“I should be able to get the dishes done,” I told my therapist. Since losing a baby in the second trimester of pregnancy, we had been using disposable plates and cups. It wasn’t glamorous, but my three young children didn’t mind, as long as the peanut butter and jelly was still served.

My husband was wise enough to know that in a season of grief, time was not best spent doing dishes. He was the one who bought the disposables. It took a load off after meals, and provided increased time for needed rest in the evenings, yet I still felt guilty. I felt guilty that our bright, happy plates sat unused. I felt guilty for the waste generated by the disposables—even if they were recyclable. Most of all, I felt guilty for not being able to maintain what I thought was a reasonable level of tidiness at home. A competent mom can wash dishes even while grieving, the lies would call to me.

Now that we were coming to the end of our stash of paper plates, my angst had come to a crossroads. Should I swallow my pride, admit that I did need the rest and buy more paper plates? Or should I force myself to make it work, adding regular dishes for five back into my routine? I knew I still needed the rest—but I wanted to be back to normal. I wanted to be out of this season of grief and to feel skilled at adulting and running my home again.

“Do you want to know what I think?” my therapist asked.

“Yes,” I replied.

“You should buy another pack of plates.”

I felt both relieved and conflicted. I asked her how long she thought it was reasonable for us to use the paper plates. How long it was OK for me to focus on rest and grieving over getting back to my normal responsibilities.

“You’ll know,” she said. “You’ll know when your desire to use regular dishes supersedes your desire for rest. You’ll know when your need for folded laundry exceeds your need for kid-free rest time during naptime. You’re going to be in this phase of grief at least through your due date, likely longer. Now isn’t the season to do it all. I’d get another pack of plates.”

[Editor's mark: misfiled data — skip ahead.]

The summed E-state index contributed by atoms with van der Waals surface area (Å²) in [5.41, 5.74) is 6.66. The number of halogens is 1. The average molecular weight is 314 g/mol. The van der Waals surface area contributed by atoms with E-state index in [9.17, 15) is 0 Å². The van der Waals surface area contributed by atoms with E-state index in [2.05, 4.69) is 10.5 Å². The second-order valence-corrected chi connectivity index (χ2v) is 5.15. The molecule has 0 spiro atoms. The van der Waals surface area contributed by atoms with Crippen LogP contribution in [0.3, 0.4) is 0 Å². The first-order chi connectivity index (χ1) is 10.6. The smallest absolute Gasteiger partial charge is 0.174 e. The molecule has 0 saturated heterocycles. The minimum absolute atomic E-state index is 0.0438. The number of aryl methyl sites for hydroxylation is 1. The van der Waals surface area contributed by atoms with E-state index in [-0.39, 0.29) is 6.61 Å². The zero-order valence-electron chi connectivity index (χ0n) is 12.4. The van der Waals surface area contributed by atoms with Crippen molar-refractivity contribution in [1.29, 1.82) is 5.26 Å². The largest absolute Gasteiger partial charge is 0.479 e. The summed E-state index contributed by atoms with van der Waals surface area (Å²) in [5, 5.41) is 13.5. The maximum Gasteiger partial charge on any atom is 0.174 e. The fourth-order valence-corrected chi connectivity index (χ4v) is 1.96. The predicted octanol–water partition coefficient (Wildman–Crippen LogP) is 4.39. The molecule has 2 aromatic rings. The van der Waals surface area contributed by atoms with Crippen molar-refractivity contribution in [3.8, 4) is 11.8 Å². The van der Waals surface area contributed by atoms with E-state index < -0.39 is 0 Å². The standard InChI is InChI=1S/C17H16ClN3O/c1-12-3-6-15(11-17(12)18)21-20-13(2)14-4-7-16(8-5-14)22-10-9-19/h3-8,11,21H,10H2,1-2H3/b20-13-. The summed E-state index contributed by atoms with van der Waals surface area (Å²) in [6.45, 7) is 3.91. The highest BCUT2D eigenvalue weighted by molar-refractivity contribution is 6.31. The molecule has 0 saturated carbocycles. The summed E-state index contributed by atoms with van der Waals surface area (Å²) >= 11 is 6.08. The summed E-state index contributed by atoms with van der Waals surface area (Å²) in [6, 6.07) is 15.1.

I tucked this thought away in my mind for a time when I could unpack it further and we continued talking. Then she hit me with, “Guilt doesn’t help you rest. If you’re going to embrace the grieving and practice self-care, don’t cheapen it by carrying guilt with you. You’ve made the choice to rest—now reap its benefits.”

On the drive home, I chewed on this thought more. I mulled over the things I knew to be true: I was still grieving and needed more rest than usual. My kids needed my rested heart, mind and body more than they needed non-disposable plates. I wasn’t willing to let my pride cheapen the rest and self-care I wanted to embrace.

I pulled into my driveway, picked up my phone and called my husband. “Hey honey, I thought of one more thing to add to the Costco list. Paper plates. We need more paper plates.”

Originally published on the author’s blog

Amy Hurst

Amy Hurst is the creator, curator, and contemplative behind Life Coming Alive. She loves her hubby, her free-spirited kids, a good cup of coffee, being in airports, hikes in the woods, sunshine, and grace. She is messy, imperfect, and totally human. She dreams of a generation of families coming alive together, seeing an experiencing the world, learning through life, raising kids that care deeply about the needs around them, and living in bold joy through life’s ups and downs.